The man who brought photography to the hands of the masses might not have been too pleased to learn that now, 81 years after his death, everyday people are taking some pretty good pictures, with their telephones.
George Eastman, founder of Eastman Kodak Co., is considered the father of modern photography.
At the advent of primitive photography, exposures were long, because of low sensitivity to light, which was inherent to glass plate negatives. Some photo studios were outfitted with skylights, to allow natural light to illuminate the subject.
Capturing action was out of the question. Cameras were big and bulky, restricting their use. It took bravery for mid-19th century photographers to trek onto battlefields, to become pioneering photojournalists.
Only when Eastman improved roll film, did equipment become more user-friendly. Film speed remained tortoise-slow and was confined to bright, sunny days. Smaller, easier-to-manipulate cameras came with improved optics, and, by the time World War II broke out, the craft of taking photos became common.
Baby boomers were blessed with the option of color film and, with it, color prints. Color transparencies, better known as color slides, were more for entertainment value. Prints made from slides were never sharp and, after all, didn’t everyone want to frame, mail or pass around paper prints? Extra prints were an early version of the photo sharing that Facebook has now made so easy.
What had become a costly preservation of vanity evolved into something everyone carried in their wallets or affixed to their refrigerators.
Photographers began a veritable arms race, buying lenses that could reach farther, capture images in poorer light conditions, or both. While all that was taking place, at the front of 35mm cameras, something else was happening, in the back. A memory card soon replaced the spool of film.
Acceptance was not instantaneous, nor should it have been. Film was still sharper than early digital images. The mechanism for firing off multiple, digital bursts, in rapid succession, was still on the drawing board, making the capturing of sports and other fast action as sluggish as the first daguerreotypes.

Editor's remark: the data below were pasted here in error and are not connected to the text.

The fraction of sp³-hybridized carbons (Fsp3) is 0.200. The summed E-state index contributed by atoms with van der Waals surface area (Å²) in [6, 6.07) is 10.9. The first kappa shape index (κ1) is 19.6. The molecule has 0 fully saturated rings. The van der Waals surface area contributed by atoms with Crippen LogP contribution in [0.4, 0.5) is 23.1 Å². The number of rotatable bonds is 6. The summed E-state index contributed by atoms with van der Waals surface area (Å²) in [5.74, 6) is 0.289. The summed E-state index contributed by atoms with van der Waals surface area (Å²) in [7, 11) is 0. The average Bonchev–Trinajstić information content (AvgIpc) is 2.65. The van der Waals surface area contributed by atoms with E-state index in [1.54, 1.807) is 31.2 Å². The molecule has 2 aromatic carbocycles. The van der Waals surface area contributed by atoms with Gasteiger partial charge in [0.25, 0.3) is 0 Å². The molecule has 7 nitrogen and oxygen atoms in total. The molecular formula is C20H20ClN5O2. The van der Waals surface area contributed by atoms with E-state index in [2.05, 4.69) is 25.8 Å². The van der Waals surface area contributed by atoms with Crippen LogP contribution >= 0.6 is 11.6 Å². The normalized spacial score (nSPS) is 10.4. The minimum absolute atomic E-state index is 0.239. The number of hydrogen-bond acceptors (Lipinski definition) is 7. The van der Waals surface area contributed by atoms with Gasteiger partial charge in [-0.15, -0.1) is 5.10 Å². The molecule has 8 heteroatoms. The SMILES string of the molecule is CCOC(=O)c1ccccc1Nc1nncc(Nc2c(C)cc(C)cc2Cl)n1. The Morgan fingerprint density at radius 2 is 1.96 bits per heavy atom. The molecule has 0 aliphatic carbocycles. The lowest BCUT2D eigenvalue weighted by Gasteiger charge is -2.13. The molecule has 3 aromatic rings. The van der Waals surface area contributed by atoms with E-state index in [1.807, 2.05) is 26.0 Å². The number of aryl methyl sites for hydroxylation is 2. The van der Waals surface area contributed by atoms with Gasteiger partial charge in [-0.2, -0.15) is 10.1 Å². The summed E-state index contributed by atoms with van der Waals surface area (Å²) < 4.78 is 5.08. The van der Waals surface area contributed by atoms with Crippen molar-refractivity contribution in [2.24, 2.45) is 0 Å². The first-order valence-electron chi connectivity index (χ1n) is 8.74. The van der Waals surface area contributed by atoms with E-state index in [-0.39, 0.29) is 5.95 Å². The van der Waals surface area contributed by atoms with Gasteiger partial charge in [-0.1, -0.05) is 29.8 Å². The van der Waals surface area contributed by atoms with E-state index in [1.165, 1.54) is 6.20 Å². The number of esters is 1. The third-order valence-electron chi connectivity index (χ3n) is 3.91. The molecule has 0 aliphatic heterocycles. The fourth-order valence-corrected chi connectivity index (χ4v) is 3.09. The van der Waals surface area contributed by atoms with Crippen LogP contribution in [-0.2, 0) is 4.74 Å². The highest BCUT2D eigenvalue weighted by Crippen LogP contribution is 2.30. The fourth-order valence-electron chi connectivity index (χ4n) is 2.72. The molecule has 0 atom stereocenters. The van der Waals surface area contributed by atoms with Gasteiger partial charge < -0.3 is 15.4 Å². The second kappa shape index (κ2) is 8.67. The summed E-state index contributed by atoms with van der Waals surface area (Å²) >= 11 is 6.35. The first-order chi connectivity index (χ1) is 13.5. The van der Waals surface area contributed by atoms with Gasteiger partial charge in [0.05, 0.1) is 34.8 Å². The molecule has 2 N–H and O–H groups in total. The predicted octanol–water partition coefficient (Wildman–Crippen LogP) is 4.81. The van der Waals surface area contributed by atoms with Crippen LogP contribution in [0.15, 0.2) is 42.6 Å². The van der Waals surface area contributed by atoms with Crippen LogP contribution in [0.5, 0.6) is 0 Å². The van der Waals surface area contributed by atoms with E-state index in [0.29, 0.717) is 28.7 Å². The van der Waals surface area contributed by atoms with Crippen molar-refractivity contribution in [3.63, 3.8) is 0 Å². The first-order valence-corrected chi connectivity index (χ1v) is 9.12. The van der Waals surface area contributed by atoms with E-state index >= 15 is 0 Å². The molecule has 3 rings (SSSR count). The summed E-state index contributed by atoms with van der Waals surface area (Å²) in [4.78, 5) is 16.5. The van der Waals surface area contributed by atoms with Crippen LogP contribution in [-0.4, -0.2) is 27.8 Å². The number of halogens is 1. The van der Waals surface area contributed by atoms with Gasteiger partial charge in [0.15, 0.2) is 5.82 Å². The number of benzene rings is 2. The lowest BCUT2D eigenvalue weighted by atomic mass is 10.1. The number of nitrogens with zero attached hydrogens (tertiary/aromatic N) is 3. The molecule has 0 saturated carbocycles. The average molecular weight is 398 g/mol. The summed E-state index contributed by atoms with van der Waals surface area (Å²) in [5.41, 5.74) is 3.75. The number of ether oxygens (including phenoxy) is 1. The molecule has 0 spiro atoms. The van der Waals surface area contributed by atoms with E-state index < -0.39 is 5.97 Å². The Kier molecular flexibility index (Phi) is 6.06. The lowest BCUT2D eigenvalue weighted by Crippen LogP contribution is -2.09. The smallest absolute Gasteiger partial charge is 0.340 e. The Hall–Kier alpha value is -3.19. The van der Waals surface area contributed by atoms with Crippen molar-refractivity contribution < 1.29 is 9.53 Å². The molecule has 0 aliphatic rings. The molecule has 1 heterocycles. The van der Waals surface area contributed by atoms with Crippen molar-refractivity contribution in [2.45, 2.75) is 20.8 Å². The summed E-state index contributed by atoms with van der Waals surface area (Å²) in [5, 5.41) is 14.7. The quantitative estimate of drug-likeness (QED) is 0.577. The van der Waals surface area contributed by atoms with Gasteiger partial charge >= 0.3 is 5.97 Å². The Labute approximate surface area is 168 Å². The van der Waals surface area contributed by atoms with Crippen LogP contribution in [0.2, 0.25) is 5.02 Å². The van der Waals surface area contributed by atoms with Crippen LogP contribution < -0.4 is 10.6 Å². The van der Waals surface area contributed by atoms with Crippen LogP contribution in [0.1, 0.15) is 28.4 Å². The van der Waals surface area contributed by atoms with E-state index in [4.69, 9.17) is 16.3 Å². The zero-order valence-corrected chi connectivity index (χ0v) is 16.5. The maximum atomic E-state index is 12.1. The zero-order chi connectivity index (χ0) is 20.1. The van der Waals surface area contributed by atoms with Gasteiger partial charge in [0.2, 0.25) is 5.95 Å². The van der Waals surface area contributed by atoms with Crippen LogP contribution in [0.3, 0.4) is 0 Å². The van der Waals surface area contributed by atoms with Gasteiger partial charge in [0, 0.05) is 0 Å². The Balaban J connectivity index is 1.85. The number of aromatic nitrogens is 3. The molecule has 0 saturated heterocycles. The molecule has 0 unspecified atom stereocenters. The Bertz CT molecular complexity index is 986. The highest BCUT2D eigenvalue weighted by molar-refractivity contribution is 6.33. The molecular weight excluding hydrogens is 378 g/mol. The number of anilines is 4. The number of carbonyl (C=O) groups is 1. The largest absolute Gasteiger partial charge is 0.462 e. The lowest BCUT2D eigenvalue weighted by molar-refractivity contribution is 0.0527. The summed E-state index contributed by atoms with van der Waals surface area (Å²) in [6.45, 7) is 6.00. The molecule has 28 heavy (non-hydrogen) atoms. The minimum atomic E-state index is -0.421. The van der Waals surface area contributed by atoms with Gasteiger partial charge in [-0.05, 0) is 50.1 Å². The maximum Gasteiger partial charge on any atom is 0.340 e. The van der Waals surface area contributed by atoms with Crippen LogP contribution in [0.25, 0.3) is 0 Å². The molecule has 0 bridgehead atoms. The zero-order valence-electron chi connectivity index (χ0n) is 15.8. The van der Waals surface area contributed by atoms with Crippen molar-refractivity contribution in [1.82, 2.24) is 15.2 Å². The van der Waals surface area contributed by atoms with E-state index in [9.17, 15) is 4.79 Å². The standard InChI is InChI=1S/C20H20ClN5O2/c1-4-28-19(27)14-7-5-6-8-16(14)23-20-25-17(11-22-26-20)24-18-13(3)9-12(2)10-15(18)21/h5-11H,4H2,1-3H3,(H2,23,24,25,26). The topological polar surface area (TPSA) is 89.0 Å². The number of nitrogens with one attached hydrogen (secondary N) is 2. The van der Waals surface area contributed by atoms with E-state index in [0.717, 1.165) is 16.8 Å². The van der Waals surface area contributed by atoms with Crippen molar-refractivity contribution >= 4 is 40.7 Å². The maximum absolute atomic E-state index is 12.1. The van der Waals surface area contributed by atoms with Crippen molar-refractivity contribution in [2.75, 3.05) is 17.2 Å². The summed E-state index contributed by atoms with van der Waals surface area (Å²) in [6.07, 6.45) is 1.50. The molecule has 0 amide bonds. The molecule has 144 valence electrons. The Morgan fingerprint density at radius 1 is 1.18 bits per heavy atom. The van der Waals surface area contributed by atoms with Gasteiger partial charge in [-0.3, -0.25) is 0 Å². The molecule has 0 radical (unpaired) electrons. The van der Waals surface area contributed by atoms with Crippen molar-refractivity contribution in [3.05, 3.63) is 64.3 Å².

Those of us who remained loyal to film were, in fact, just kicking the can down the road. Kodak failed to jump on the bandwagon and eventually slid into bankruptcy.
Just as we were settling into the age of digital photography, another interloper came over the horizon: the smartphone.
The difference between a true camera and a smartphone is so distinct that a new word has been added into our technological vocabulary.
“Although the iPhone’s® camera cannot compete with professional, digital cameras, many amateur and professional photographers are using it as their main photography tool, which is known as iPhonography,” according to www.Photographytuts.com, a website that offers photography tutorials.
The number of effects available as iPhone apps tells me two things. First, images captured via a smartphone are likely to become more distorted and manipulated, making them more of an art form than “pure” photography.
Second, users with no regard for preserving a moment in history will flood social media with wild, unnatural colors and blurry compositions. This is a digital art form.
I suppose Rembrandt would have looked with disdain at the works of Picasso. The former’s attention to realistic detail is far from the latter’s abstract illustrations. Both were still painters.
One of the more interesting apps is called Camera Awesome. It allows users to modify the real world, by applying special effects, setting focus on a specific object in the scene, modifying colors, cropping the image and selecting slow or fast motion. It might be awesome, but it’s not true photography.
The photos I post to Instagram are nearly 100 percent accurate, as to how the subject matter appeared. Send me an email and I will consider sharing my Instagram© account with you.
David Sherman is the managing editor of Bee Group Newspapers and a columnist for the Weekly Independent Newspapers of Western New York, a group of community newspapers with a combined circulation of 286,500 readers. Opinions expressed here are those of the author. He can be reached at firstname.lastname@example.org.